There’s nothing wrong with letting a man hold the door if your hands are full or he happened to get to the door first, and there’s nothing wrong with stepping aside and saving yourself a bruise if the guy coming toward you is more intent on his phone screen than the traffic in front of him. If he’s looking right at you and doesn’t move — again, he’s a jerk, and probably not just to women. That’s when you be a badass, chuckle, and warn him, “I’ll turn sideways if you do!”

But one can’t really control jerks, much as one might wish to; one can only control one’s self. So how about we all try being a little more human? That might even solve problems beyond one’s own personal advancement.

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Weekends of Fun

… but without the leather straps (at least, so far). Sorry, Whit Stillman.

My calendar has blown up with book events.  Two weekends ago, I was in St. Louis for an extremely enjoyable Living History weekend that included a straw poll for the Grant-Greeley election. (Spoiler: Grant won.)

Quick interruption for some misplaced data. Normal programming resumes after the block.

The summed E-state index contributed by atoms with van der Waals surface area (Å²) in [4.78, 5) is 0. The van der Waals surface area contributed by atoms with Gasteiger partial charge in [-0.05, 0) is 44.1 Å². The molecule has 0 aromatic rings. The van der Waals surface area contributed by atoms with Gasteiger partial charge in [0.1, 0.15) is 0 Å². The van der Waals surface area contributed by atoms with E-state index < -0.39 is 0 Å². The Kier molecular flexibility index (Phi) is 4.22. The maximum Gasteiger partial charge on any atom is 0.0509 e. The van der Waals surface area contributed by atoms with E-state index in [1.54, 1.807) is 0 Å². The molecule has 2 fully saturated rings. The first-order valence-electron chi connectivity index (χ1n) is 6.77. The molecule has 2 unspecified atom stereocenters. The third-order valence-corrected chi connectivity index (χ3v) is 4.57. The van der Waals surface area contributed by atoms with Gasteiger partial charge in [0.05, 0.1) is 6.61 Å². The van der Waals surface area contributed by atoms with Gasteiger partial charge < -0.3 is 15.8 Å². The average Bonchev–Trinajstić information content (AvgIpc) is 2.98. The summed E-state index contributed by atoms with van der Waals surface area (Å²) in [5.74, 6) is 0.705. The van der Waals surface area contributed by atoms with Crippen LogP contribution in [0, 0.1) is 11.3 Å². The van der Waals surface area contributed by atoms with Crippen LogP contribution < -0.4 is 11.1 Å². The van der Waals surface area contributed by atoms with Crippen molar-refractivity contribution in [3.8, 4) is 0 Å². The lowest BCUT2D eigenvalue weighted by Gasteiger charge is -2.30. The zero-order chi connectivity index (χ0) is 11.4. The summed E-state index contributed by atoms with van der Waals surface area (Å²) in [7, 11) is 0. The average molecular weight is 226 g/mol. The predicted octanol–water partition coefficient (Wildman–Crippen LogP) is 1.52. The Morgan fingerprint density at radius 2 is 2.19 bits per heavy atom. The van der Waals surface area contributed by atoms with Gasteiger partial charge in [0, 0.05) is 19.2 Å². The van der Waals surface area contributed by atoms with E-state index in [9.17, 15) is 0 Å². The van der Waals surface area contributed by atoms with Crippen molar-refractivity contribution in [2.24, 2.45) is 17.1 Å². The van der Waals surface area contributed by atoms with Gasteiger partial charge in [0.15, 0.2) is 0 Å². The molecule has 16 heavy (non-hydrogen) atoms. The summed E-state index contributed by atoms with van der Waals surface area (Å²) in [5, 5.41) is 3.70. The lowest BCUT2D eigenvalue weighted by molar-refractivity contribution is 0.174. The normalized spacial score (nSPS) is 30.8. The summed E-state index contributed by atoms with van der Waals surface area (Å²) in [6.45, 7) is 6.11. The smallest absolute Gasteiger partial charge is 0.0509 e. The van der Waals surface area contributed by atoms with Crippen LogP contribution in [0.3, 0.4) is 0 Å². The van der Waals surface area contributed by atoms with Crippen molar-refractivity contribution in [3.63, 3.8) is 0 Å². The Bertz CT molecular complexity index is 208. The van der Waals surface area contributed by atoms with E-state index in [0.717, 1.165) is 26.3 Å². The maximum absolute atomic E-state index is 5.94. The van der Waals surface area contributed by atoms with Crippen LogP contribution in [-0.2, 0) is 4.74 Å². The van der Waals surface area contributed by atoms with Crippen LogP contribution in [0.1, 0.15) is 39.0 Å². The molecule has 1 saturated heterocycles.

Last weekend, I was up before dawn to set up my booth at Haymarket Day, a local event we’ve been going to as consumers since we moved here. One benefit of having a booth? Not having to jockey for a place to sit and watch the parade.  Plus having a canopy so the sun wasn’t beating down in my eyes.  I also got to talk to a lot of really interesting people and was pleasantly surprised when I sold more than three books, some of them even to actual strangers.  It’s funny; I don’t really enjoy being “on” and having to be convivial and engaging, but once the conversation starts, I have been known to catch myself actually enjoying the exchange.

This weekend, I’ll be doing a signing at a local bookstore. It will be interesting to see if I get more or less interest at a book-based venue.

I already have three events lined up for October and another one in December.  Plus Thanksgiving and Christmas vacations.

And yet, I feel like I probably ought to be doing more, and faster. Like if I don’t reach out immediately to This Bookstore and That Library in neighboring counties, they will reject me. But I only have so many hours in a day. It’s a marathon, not a sprint.  Every new sale is a sale I didn’t have yesterday.  And all the other platitudes and bromides.